Poker player Lee Sedol now…debut stage opponent is ‘all-in’ Cha Min-soo

“Playing hold’em against an AI? I think it’s worth a try.”

Lee Sedol (40), the only human to win a Go match against the AI AlphaGo, said this in an interview with the JoongAng Ilbo on Thursday. Lee, who retired as a professional go player in 2019, will pick up poker cards as a hold’em player on Nov. 16. It will be at the “M-Tour” star invitational at the ibex studio in Gwangmyeong, Gyeonggi-do. His opponent will be Cha Min-soo, 72, a former professional go player and real-life model of the main character played by actor Lee Byung-hun in the drama “All In.

“I’m still very new to hold’em. I’ve only been playing for a few months, and I’ve been to a hold’em pub twice recently. I’m a 9th dan in Go, but I’m a holin (Hold’em + kids),” he laughed. “Hold’em and Go are very different, but there are many similarities. I thought there was no other ‘mind sport’ (a sport that uses intelligence to compete) as interesting and fun as Hold’em,” he says. Played with 52 cards, Hold’em is a cerebral game that involves an infinite number of possible bets, as well as bluffing (aka faking it) to trick your opponents into giving up by pretending to have a good hand. 먹튀검증

When asked what Hold’em and Go have in common, Lee Sedol said, “They are both abstract strategy games, not simple strategy games. It’s the same thing to play psychological warfare with your opponent and to change your style when your playing style is exposed.” Former Go players Kim Ji-woon and Choi Chul-han are also professional hold’em players. Lee Sedol’s style as a Go knight was the Sili style. This is a style that focuses on building up the house gradually, compared to the power style. “In Hold’em, you have to focus on defense rather than going all-in aggressively in the beginning. You often bet aggressively after playing defensively,” Lee said.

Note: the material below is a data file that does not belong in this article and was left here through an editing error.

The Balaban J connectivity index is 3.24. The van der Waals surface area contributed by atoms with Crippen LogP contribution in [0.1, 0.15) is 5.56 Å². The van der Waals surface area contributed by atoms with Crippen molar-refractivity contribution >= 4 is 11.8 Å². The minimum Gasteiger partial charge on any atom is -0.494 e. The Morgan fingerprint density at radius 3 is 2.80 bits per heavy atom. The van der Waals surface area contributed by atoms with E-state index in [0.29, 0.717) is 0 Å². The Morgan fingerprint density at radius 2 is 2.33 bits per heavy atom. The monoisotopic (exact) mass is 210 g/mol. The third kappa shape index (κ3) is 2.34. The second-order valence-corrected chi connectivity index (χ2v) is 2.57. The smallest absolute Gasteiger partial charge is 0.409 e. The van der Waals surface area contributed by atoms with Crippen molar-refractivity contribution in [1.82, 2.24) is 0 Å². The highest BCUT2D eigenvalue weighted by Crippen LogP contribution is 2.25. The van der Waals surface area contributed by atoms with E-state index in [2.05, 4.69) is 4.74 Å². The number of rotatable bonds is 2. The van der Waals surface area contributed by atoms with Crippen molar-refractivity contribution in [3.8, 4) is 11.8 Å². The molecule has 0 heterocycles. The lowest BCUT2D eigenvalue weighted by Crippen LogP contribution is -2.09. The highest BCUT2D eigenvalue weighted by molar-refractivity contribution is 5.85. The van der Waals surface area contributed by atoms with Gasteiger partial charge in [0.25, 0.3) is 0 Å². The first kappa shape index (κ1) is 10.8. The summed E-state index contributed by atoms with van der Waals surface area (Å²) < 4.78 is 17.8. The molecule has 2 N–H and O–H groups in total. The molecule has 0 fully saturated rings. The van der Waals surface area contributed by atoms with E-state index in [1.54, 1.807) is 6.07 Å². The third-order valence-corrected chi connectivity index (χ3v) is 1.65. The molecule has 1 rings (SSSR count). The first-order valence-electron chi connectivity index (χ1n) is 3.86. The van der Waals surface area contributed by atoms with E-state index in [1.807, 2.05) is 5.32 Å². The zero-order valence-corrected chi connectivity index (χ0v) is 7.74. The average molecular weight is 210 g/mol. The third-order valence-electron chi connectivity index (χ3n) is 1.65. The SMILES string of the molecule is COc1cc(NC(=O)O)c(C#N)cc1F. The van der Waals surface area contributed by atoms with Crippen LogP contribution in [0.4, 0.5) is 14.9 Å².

Lee won his first match against AlphaGo, an AI developed by Google DeepMind, in 2016 with a hundred and seventy-eight hands after losing three straight. His only defeat came against AlphaGo, which was undefeated in 499 games against humans. “In games 1 and 2, I didn’t know anything about AlphaGo, and in game 3, I broke down psychologically. Game 4 was a lucky win,” he said. “At the time, I could beat AlphaGo because it was a lower version, but now it is virtually unbeatable,” he said. “I learned to play Go with an artistic and academic approach, but when I realized that I could never beat an AI, I began to question the value of that approach. In the end, playing against AlphaGo influenced my decision to retire.”

However, when it comes to AI playing hold’em, “it’s still going to be difficult for AI,” he said. AI needs data to learn, and in the case of Hold’em, there’s not enough publicly available information about players’ play, he explained. However, Isedol says, “If you’re playing against a player who has a lot of experience and has a lot of data, and you’re playing one-on-one instead of many-to-one, then it’s probably worth it. On the other hand, it will be at a disadvantage against players with no data.” His confidence in the AI’s ability to compete against him was also tempered by the fact that “I don’t have a lot of data on me,” he said.